Courses for Adults

Dutch classes in Ottawa.
New semester start on February 21.

Since the OCDSB has cancelled all their adult general interest courses, the following 4 courses are all offered (provided that there are enough participants) by Pauline van der Roest

Registration:
Send registration cheque or e-transfer to:
pauline.vanderroest@ncf.ca
Pauline van der Roest
559 Lang’s road
Ottawa, Ontario
K1K 2J4
Please note the course name on cheque.
Location:
Ottawa Public Library
Rideau Branch and North Gloucester Branch
Further Info: pauline.vanderroest@ncf.ca


Dutch Beginner 1
Learning the language from the basics. Starting with the alphabet and learning the fundamental elements in grammar, writing messages and how to conduct simple conversations. No previous Dutch knowledge required.

15 Sessions
Time: Wednesdays 6:30-8:30 PM

Registration Deadline: February 10th, 2018
(minimum registration 6 people)

Please see Registration Info on top of page

Course Fee: $270
First Class: February 21st, 2018
(No lesson during March break)
Location: OPL –
Rideau Branch


Dutch Beginner 2
Follow up after Beginners 1. This course includes more advanced grammar exercises, strengthening writing and conversational skills. Reviewing some grammar from Beg. 1. Building from the present perfect. Basic Dutch grammar and speaking skills required.

14 Sessions
Time: Monday 7-9 PM

Registration Deadline: February 10th, 2018
(minimum registration 6 people)

Please see Registration Info on top of page

Course Fee: $250
First Class: February 26, 2018
(No lesson during Easter Monday/March break/Victoria Day)
Location: OPL –
North Gloucester Public Library


Intermediate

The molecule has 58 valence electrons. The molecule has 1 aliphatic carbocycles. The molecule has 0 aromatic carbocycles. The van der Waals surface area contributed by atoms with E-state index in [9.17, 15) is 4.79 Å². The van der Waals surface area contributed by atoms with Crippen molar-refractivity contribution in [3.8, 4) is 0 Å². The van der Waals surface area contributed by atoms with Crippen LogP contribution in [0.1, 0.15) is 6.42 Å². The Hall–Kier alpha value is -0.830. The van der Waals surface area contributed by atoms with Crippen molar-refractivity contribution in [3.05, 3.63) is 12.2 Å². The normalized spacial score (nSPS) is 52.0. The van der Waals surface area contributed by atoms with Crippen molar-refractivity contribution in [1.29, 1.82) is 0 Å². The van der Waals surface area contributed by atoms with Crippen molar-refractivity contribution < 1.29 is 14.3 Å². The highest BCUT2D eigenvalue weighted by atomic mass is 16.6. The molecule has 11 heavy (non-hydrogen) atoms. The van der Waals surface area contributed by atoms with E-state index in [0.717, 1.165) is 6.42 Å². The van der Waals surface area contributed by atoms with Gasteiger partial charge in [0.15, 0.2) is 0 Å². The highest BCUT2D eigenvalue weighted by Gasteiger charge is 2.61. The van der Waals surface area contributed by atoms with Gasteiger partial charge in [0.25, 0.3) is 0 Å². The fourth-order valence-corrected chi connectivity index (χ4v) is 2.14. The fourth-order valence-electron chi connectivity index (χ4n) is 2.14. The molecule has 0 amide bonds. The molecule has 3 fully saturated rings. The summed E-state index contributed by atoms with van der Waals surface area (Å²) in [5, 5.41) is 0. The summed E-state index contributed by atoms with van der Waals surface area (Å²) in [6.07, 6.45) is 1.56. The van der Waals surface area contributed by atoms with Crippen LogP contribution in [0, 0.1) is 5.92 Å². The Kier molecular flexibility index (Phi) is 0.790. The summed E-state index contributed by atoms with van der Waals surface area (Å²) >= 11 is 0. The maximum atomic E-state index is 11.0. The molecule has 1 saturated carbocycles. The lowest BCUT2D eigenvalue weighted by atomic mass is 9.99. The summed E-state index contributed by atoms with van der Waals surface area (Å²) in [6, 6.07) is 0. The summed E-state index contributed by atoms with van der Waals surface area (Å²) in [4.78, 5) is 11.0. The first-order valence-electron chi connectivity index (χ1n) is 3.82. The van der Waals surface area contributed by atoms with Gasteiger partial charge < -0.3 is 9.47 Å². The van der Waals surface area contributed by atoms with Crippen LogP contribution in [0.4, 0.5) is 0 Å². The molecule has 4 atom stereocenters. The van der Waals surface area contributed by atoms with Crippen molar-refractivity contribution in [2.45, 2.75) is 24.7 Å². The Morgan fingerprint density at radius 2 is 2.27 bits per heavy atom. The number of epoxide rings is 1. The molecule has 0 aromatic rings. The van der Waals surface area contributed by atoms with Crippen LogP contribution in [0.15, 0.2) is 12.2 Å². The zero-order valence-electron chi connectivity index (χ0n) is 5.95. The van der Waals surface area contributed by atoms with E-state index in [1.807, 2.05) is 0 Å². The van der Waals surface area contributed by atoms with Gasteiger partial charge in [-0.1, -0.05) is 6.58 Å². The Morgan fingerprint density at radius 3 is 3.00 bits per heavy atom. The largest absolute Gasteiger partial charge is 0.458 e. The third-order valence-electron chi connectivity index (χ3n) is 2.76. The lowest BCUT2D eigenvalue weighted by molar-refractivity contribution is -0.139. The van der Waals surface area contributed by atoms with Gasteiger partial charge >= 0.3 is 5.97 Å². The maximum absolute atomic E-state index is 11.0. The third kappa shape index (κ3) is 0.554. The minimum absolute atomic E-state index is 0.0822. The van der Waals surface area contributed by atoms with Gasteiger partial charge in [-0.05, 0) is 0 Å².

Students can take this course when they already have taken Beginners 1 and Beginners 2, or already have a decent level of understanding Dutch grammar rules and speaking the Dutch language. Focus will be on more complex grammar (i.e. future tense/ the conditional) and increasing speaking and writing skills.

15 Sessions
Time: Thursdays 6:30-8:30 PM
Registration Deadline: February 10th, 2018
(minimum registration 6 people)
Please see Registration Info on top of page

Course Fee: $270
First Class: February 22nd, 2018
(No lesson during March break)
Location: OPL –
Rideau Branch


Conversational
Conversations are based on different weekly themes. No focus on grammar, although some grammar elements which cause difficulty in the conversation will be explained. The main focus is to speak and strengthen the conversational skills already obtained by previous courses, or by previous intensive exposure to Dutch through various reasons.(family/partner/living in the Netherlands etc.)

12 Sessions
Time: Mondays 10:00-noon
Registration Deadline: February 10th, 2018
(minimum registration 6 people)
Please see Registration Info on top of page

Course Fee: $215
First Class: February 26th, 2018
(No lesson during Easter Monday/March break/Victoria Day)
Location: OPL –
North Gloucester Public Library

About the Teacher: Pauline van der Roest

“Having taught Dutch at the ‘Nederlandse School’ for children for about 7 years (1999-2005) and teaching Dutch to Canadian Diplomats from National Defense and Foreign affairs, I started in September 2012 to teach the evening classes for Adults at Glebe High School.

Teaching children or adults is very different, however, it has more in common then one might think. One of the main elements for students to continue (young or old) is the positive ambiance in the class and to constantly keep the students as motivated and involved as possible. I balance teaching Dutch grammar rules with group activities and group conversations by using role-plays, based on the different themes we are working on. I try to set the students at ease at whatever level the student is starting from, combined with some good sense of Dutch humor, which I truly believe is an important asset to last through a language course.

Students now have been coming back for several courses in a row, and for me hearing the language improvements in every new course is a great motivation to continue working on each individual language skills and language needs. It’s the student’s constant ‘journey’ to acquire a new language, that I find intriguing and inspiring.”